Posted On: 01/3/18 9:02 AM

The month of December is when high school basketball gets into full swing. Even though the majority of teams open their seasons in late November, the first couple of games consist of a feeling out process. Once mid-December hits, rotations are starting to get figured out, players are finding their roles and teams start to take on a mold that will set the tone for the remainder of their schedule.

I was able to see a decent amount of teams in the Baltimore area over the past month or so and have decided to put together five random observations that I gathered.

Prospects…Prospects everywhere.

It’s no secret that Baltimore is a hotbed for high school basketball talent. There have been eras in the past that produced a countless number of collegiate and even professional players. If you count this group of players (class of 2018-2021) as their own era, I think we’ll see a number of these kids eventually get paid for playing this sport. For college coaches of all levels, there really aren’t any ‘wasted’ trips when they come to Baltimore for recruiting. Chances are they’ll come to a game looking at one player and end up noticing another who may fit the mold of their team as well. It’s tremendous to see the talent in this city and realize the kids have the opportunity to not only keep playing in college, but have the opportunity to get their degree and make something of themselves.

The Great Debate

In every state, city or county one common debate that is always relevant is who is the best team? It always seems like there is no right answer, either. For Baltimore, three teams have seemed to separate themselves from the pack thus far. St. Frances (15-2), Poly (4-2) and John Carroll (9-3) have all put together strong starts and have talented, deep rosters that bolster their argument for being the best team in the area. In my opinion, St. Frances is the most proven out of the trio. Not only have they compiled marquee wins against teams in Maryland (including John Carroll without Immanuel Quickley), but they’ve also traveled to North Carolina (twice), New York and Georgia to beat quality teams as well. Their roster through and through is loaded with talent and their winning ways should continue in 2018.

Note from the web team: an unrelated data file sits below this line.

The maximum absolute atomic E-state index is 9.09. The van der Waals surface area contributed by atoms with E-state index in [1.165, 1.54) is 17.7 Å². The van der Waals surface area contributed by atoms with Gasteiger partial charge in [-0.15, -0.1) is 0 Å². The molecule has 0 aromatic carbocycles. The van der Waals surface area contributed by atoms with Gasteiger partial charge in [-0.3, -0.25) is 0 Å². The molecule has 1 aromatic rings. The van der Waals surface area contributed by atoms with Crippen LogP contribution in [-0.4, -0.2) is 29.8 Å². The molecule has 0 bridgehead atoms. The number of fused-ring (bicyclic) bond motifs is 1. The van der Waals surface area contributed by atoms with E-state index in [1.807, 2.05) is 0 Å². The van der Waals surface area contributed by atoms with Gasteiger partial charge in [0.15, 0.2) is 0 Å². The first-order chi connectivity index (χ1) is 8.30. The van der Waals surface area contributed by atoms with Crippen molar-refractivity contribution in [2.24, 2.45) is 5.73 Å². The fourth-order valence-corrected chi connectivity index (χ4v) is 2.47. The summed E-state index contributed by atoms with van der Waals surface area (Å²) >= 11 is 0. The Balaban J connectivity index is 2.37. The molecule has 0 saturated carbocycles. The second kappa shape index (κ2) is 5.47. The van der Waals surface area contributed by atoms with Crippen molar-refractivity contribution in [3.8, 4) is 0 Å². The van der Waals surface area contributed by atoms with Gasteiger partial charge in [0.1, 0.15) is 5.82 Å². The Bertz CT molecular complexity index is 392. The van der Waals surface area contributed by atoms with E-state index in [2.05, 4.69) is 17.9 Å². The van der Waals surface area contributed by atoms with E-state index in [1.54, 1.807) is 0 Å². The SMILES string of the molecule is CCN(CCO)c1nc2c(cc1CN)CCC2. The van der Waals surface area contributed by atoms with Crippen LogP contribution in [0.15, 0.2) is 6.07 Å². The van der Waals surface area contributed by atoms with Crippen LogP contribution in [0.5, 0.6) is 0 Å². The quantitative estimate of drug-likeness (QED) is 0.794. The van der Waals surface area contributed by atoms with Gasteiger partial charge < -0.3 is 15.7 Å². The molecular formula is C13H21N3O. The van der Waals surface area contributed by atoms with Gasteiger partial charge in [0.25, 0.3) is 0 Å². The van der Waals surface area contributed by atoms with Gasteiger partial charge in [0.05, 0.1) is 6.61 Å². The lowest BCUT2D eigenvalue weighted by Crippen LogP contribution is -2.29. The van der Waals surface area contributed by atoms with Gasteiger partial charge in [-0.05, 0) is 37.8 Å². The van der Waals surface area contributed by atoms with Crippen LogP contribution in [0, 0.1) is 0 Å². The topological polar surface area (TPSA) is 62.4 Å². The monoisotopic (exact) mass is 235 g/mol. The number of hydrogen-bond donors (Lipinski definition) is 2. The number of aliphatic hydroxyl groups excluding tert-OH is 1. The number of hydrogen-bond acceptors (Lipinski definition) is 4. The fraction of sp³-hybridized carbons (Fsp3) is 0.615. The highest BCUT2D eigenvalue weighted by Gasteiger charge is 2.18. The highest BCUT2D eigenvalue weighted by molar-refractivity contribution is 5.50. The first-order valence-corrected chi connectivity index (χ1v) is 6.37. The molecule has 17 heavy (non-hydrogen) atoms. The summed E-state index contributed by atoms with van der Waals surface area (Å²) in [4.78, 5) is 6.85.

What Happened To Man-to-Man Defense?

As a made my way out to games (private, public or prep schools), there was one thing I observed that blew my mind. 80 percent of the teams I watch are playing zone defense. Not just for a possession or two, but for the entire game! Now I’m not against the decision to play zone defense, especially if in that given night, it gives your team the advantage. With that being said, these kids need to be exposed to playing man-to-man defense and being taught the correct principles of such. I spoke with a number of college coaches on the topic and even they said they’re seeing zone defense becoming more of a trend the in their respective leagues as well. What happened to getting down in a stance and playing with the “I’m not letting this man score another basket” mentality?! Maybe it has to do with the new rules in which referees have to enforce that favor the offensive player. Defenders aren’t allowed to be as physical as they used to be even five or so years ago. Coaches don’t want their players to get into foul trouble, so they figure if they sit in a zone, they’ll avoid that problem. Maybe so, but prepping these kids for college should be the first thing on coach’s minds. Sitting them in a zone and not forcing them to guard anyone surely isn’t going to help make for a smooth transition into the collegiate game.

Thank You For Shot Clocks!

The implementation of shot clocks for county and city schools in Baltimore have been a game-changer for more than one reason. The biggest and most important being that it prepares the student athletes for college. No longer can teams hold the ball for 3-to-4 minutes during a possession and play an unrealistic game plan. The other way it benefits the overall game for viewership purposes. Fans don’t want to come watch teams who hold the ball for almost half of a quarter and see a final score in the 30s. Basketball is a free-flowing game and should be played as such, so implementing the shot clock was absolutely needed and has already benefited in both of these ways in the month that the season has been underway.

Class Of 2020 Will Be Very Special

Every five or so years we see a specific class of players have elite talent in the Baltimore area. In recent memory, 2010 had a long list of players that played high-level collegiate basketball and a number were fortunate enough to play professionally at some point. I touched on this subject earlier in the prospects section, but the class of 2020 I believe in the next wave of players that we’ll hear about for a long time. Players such as Ace Baldwin (St. Frances), Justin Lewis (Poly) and Che Evans (Dulaney), just to name a few) are all talents that are years above the number on their birth certificate. A few players in this class have already made national names for themselves. By the time 2020 rolls around, expect that number to increase. The future is in good hands for the city of Baltimore.

*Feature photo of Ace Baldwin courtesy of